Friday, 02 December 2016

Charlotte Police Head Off Violence in the Face of Protests

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In the wake of the announcement that “Officer Vinson’s use of deadly force was lawful” in the shooting death of Keith Lamont Scott, a newe wave of protesters have marched in the streets of Charlotte, North Carolina. And while the protests have been described as “mostly peaceful,” there is cause for concern. These protests and the actions and sentiments of many of those involved are part and parcel of an ongoing attack on the very fabric of American civilization and heritage.

Immediately after Officer Brentley Vinson shot Scott on the afternoon of September 20, rioting and looting (which the mainstream media preferred to call “protests” and “unrest”) broke out all over the Charlotte area. Highways and roads were blocked, buildings were damaged, cars were burned, people (including — and especially — police officers) were attacked, and one person was killed.

With the announcement Wednesday that the shooting was considered lawful and justified, the question left hanging was, “Will the Black Lives Matter (BLM) crowd begin another reign of terror in Charlotte?” The answer — so far — seems to be, “At least not yet.” The Charlotte Observer reported:

Dozens of protesters marched from Charlotte-Mecklenburg Police headquarters to the city center Wednesday night after a prosecutor’s announcement that Officer Brentley Vinson would not be charged in Keith Lamont Scott’s death.

Speakers at the protest, organized by the coalition Charlotte Uprising, said they want to see more police transparency in investigations.

The march was generally peaceful, especially compared with the sometimes violent protests in the days after Scott’s death in September. A heavy rain that soaked protesters around 7 p.m. Wednesday may have kept some people from participating.

Since the rain may be at least partially responsible for keeping the numbers to “dozens” instead of the violent “thousands” that took to the streets after the shooting, it is hard to say what the following days may bring. Even with the “generally peaceful” nature of the march from Charlotte-Mecklenburg Police Department (CMPD) headquarters, Wednesday's demonstrations were not without their problems. CMPD tweeted, “Protesters mostly peaceful tonight. Total of 4 arrests at this time. All charged with obstructing traffic, one also with disorderly conduct.” Representatives of CMPD told The New American that even with nice weather Thursday, there were no further protests.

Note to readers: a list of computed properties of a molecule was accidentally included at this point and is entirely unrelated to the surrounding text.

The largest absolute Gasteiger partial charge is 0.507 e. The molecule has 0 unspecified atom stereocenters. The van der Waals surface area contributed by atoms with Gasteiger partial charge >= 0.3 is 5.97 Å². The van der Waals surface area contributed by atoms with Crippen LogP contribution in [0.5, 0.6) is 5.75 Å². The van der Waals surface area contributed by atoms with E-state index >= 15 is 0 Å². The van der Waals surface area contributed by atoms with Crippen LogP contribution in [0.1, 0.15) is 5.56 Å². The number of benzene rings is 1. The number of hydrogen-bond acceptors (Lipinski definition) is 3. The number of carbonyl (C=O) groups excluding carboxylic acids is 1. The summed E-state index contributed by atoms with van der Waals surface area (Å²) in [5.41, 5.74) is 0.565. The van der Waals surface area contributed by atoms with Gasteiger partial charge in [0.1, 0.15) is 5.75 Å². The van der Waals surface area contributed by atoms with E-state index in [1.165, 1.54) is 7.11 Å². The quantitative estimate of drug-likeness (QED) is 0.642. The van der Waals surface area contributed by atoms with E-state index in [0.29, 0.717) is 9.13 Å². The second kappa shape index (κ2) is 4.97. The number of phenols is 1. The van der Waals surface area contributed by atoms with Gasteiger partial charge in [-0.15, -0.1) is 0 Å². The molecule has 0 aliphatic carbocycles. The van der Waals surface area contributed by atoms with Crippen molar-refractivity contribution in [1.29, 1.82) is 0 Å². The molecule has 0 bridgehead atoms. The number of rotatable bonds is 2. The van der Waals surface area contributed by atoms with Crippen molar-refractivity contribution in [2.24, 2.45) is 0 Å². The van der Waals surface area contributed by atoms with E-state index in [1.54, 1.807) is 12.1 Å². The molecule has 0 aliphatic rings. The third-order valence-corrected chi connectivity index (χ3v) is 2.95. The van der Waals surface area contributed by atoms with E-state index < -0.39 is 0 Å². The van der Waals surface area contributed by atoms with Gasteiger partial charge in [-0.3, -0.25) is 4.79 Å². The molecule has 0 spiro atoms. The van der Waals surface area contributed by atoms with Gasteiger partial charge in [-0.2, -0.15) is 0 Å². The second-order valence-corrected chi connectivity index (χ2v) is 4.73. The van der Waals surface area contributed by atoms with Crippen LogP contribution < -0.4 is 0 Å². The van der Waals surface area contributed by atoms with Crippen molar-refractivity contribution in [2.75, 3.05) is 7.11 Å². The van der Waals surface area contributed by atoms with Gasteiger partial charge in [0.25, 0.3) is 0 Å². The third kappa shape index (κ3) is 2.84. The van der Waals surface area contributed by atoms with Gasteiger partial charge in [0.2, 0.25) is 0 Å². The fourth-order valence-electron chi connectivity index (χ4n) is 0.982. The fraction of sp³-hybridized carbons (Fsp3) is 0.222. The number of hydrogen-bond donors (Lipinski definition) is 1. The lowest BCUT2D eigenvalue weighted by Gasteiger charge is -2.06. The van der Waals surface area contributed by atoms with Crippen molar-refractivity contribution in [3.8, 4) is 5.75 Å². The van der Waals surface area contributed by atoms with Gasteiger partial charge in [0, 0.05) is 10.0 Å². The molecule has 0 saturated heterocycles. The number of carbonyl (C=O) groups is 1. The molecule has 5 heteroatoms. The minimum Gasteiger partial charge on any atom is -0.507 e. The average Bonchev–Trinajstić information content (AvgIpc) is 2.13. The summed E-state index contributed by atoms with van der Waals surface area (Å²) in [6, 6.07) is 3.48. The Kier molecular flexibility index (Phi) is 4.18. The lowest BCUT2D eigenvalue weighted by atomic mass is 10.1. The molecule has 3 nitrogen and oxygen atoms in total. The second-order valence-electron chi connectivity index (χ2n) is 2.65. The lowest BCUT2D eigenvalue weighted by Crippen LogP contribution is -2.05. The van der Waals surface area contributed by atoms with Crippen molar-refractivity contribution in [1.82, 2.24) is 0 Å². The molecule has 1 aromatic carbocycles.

According to a statement provided to The New American by CMPD:

The goal of the Charlotte-Mecklenburg Police Department following the decision by District Attorney Andrew Murray that Officer Brentley Vinson’s actions were lawful, was to maintain a safe environment for our community and for those who wished to exercise their right to lawfully demonstrate.

Our strategic operations plan was coordinated through the CMPD command center in conjunction with local partners. The command center was operational from 8:00 a.m. through 11:30 p.m., on November 30, 2016.


The Charlotte-Mecklenburg Police Department’s Civil Emergency Unit was on standby but was never deployed. At the peak of the protest there were approximately 75-100 protesters.

Those arrested were part of what the Charlotte Observer described as “scuffles between police and protesters” that began around 8:30 p.m. as the march proceeded through uptown Charlotte to the Transit Center. Just before 9 p.m., the dozens of protesters returned to CMPD headquarters where some of them attempted to remove the American flag from in front of CMPD headquarters. They were stopped by police officers before the flag was taken down. There were chants that CMPD had “murdered” Scott and that there are “no good cops in a racist system.”